Helen Parry Eden
A Volunteer - Poem by Helen Parry Eden
He had no heart for war, its ways and means,
Its train of machinations and machines,
Its murky provenance, its flagrant ends;
His soul, unpledged for his own dividends,
He had not ventured for a nation’s spoils.
So had he sighed for England and her toils
Of greed, was’t like his pulse would beat less blithe
To see the Teuton shells on Rotherhithe
And Mayfair – so each body had ‘scaped its niche,
The wretched poor, the still more wretched rich?
Why had he sought the struggle and its pain?
Lest little girls with linked hands in the lane
Should look “You did not shield us!” as they wended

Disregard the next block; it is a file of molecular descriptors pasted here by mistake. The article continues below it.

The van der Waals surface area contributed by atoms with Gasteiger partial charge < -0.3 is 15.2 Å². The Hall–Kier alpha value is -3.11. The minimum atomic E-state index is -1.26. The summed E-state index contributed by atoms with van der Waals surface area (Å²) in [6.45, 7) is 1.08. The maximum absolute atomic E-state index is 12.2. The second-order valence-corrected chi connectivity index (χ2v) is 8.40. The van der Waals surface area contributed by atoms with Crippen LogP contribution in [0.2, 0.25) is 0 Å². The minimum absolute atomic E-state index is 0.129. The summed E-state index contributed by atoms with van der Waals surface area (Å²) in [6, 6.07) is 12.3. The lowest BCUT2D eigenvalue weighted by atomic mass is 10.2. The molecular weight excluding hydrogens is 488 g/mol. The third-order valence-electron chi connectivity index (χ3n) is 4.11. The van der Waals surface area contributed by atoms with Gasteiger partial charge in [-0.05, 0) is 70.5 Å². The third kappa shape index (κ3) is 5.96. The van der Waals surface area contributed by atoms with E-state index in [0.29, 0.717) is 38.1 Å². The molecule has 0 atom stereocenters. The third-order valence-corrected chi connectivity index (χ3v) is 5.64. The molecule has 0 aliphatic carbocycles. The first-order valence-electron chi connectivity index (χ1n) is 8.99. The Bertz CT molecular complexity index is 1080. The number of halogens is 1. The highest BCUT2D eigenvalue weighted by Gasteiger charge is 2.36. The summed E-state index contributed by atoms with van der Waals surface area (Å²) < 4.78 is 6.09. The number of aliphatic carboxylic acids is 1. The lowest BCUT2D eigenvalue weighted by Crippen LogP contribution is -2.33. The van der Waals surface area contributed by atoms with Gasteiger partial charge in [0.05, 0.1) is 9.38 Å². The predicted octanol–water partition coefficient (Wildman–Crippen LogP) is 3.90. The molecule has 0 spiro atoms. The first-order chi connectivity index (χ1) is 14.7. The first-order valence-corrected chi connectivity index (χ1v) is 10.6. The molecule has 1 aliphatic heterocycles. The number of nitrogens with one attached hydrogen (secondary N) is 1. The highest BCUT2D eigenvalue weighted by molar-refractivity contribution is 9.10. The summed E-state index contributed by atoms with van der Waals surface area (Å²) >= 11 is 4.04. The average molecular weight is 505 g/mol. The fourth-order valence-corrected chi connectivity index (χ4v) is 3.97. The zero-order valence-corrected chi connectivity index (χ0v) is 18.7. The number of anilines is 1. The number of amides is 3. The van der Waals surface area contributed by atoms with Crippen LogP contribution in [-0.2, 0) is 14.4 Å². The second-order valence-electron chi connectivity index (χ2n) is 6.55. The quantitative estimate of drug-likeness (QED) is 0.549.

Across his window when the war ended.
Comments about A Volunteer by Helen Parry Eden
Read this poem in other languages
This poem has not been translated into any other language yet.
- Still I RiseMaya Angelou
- The Road Not TakenRobert Frost
- If You Forget MePablo Neruda
- DreamsLangston Hughes
- Annabel LeeEdgar Allan Poe
- Stopping By Woods On A Snowy EveningRobert Frost
- IfRudyard Kipling
- Do Not Stand At My Grave And WeepMary Elizabeth Frye
- I Do Not Love You Except Because I Love YouPablo Neruda
- TelevisionRoald Dahl